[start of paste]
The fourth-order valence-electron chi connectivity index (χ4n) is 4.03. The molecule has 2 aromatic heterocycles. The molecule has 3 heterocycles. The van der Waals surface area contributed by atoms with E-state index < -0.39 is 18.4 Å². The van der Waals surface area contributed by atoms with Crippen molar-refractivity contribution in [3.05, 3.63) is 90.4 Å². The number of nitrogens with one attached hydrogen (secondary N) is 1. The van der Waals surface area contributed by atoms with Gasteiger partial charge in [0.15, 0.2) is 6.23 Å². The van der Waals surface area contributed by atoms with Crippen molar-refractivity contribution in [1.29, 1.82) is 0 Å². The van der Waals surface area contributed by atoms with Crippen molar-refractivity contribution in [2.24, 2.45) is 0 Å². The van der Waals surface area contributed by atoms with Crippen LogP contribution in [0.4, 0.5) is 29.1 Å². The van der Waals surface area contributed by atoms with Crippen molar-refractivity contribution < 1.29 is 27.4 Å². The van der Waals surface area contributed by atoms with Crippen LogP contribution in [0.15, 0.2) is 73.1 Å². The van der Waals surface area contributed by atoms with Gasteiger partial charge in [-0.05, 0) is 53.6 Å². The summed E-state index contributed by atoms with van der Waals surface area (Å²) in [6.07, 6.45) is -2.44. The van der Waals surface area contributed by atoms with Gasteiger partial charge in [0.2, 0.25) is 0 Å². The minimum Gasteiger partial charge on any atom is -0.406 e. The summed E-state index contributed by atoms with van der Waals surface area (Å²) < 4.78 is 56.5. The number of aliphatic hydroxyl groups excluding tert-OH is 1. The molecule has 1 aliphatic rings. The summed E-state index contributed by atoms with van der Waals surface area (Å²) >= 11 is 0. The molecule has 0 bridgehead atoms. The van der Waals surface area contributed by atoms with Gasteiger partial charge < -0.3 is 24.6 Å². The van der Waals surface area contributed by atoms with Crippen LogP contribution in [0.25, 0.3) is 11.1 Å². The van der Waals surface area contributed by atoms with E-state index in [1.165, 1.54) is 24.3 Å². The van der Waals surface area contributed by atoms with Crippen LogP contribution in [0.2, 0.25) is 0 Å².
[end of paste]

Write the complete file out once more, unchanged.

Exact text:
The fourth-order valence-electron chi connectivity index (χ4n) is 4.03. The molecule has 2 aromatic heterocycles. The molecule has 3 heterocycles. The van der Waals surface area contributed by atoms with E-state index < -0.39 is 18.4 Å². The van der Waals surface area contributed by atoms with Crippen molar-refractivity contribution in [3.05, 3.63) is 90.4 Å². The number of nitrogens with one attached hydrogen (secondary N) is 1. The van der Waals surface area contributed by atoms with Gasteiger partial charge in [0.15, 0.2) is 6.23 Å². The van der Waals surface area contributed by atoms with Crippen molar-refractivity contribution in [1.29, 1.82) is 0 Å². The van der Waals surface area contributed by atoms with Crippen molar-refractivity contribution in [2.24, 2.45) is 0 Å². The van der Waals surface area contributed by atoms with Crippen LogP contribution in [0.4, 0.5) is 29.1 Å². The van der Waals surface area contributed by atoms with Crippen molar-refractivity contribution < 1.29 is 27.4 Å². The van der Waals surface area contributed by atoms with Crippen LogP contribution in [0.15, 0.2) is 73.1 Å². The van der Waals surface area contributed by atoms with Gasteiger partial charge in [-0.05, 0) is 53.6 Å². The summed E-state index contributed by atoms with van der Waals surface area (Å²) in [6.07, 6.45) is -2.44. The van der Waals surface area contributed by atoms with Gasteiger partial charge in [0.2, 0.25) is 0 Å². The minimum Gasteiger partial charge on any atom is -0.406 e. The summed E-state index contributed by atoms with van der Waals surface area (Å²) < 4.78 is 56.5. The number of aliphatic hydroxyl groups excluding tert-OH is 1. The molecule has 1 aliphatic rings. The summed E-state index contributed by atoms with van der Waals surface area (Å²) >= 11 is 0. The molecule has 0 bridgehead atoms. The van der Waals surface area contributed by atoms with Gasteiger partial charge < -0.3 is 24.6 Å². The van der Waals surface area contributed by atoms with Crippen LogP contribution in [0.25, 0.3) is 11.1 Å². The van der Waals surface area contributed by atoms with E-state index in [1.165, 1.54) is 24.3 Å². The van der Waals surface area contributed by atoms with Crippen LogP contribution in [0.2, 0.25) is 0 Å².